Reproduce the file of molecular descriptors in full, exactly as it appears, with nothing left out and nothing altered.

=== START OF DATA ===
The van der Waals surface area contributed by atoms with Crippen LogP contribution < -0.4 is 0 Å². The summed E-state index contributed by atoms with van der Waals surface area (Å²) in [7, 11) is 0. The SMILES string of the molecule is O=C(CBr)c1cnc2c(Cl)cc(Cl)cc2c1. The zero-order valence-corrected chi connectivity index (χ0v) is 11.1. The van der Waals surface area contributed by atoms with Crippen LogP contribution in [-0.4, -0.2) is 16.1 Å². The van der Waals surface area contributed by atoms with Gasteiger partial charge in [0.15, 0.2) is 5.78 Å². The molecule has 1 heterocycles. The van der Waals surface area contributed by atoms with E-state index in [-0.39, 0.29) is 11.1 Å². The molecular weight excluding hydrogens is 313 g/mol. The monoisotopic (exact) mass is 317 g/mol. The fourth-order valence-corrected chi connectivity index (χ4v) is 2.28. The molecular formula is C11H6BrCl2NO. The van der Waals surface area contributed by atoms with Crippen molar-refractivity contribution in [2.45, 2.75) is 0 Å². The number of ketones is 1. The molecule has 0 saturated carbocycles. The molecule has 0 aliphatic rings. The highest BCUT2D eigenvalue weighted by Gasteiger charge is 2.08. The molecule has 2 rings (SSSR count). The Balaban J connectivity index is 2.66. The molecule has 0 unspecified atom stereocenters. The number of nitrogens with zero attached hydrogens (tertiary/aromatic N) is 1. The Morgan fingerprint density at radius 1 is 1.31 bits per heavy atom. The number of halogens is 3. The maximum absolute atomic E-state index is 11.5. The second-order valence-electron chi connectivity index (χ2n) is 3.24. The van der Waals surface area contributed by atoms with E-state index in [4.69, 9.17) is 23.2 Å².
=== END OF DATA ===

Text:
The van der Waals surface area contributed by atoms with Crippen LogP contribution < -0.4 is 0 Å². The summed E-state index contributed by atoms with van der Waals surface area (Å²) in [7, 11) is 0. The SMILES string of the molecule is O=C(CBr)c1cnc2c(Cl)cc(Cl)cc2c1. The zero-order valence-corrected chi connectivity index (χ0v) is 11.1. The van der Waals surface area contributed by atoms with Crippen LogP contribution in [-0.4, -0.2) is 16.1 Å². The van der Waals surface area contributed by atoms with Gasteiger partial charge in [0.15, 0.2) is 5.78 Å². The molecule has 1 heterocycles. The van der Waals surface area contributed by atoms with E-state index in [-0.39, 0.29) is 11.1 Å². The molecular weight excluding hydrogens is 313 g/mol. The monoisotopic (exact) mass is 317 g/mol. The fourth-order valence-corrected chi connectivity index (χ4v) is 2.28. The molecular formula is C11H6BrCl2NO. The van der Waals surface area contributed by atoms with Crippen molar-refractivity contribution in [2.45, 2.75) is 0 Å². The number of ketones is 1. The molecule has 0 saturated carbocycles. The molecule has 0 aliphatic rings. The highest BCUT2D eigenvalue weighted by Gasteiger charge is 2.08. The molecule has 2 rings (SSSR count). The Balaban J connectivity index is 2.66. The molecule has 0 unspecified atom stereocenters. The number of nitrogens with zero attached hydrogens (tertiary/aromatic N) is 1. The Morgan fingerprint density at radius 1 is 1.31 bits per heavy atom. The number of halogens is 3. The maximum absolute atomic E-state index is 11.5. The second-order valence-electron chi connectivity index (χ2n) is 3.24. The van der Waals surface area contributed by atoms with E-state index in [4.69, 9.17) is 23.2 Å².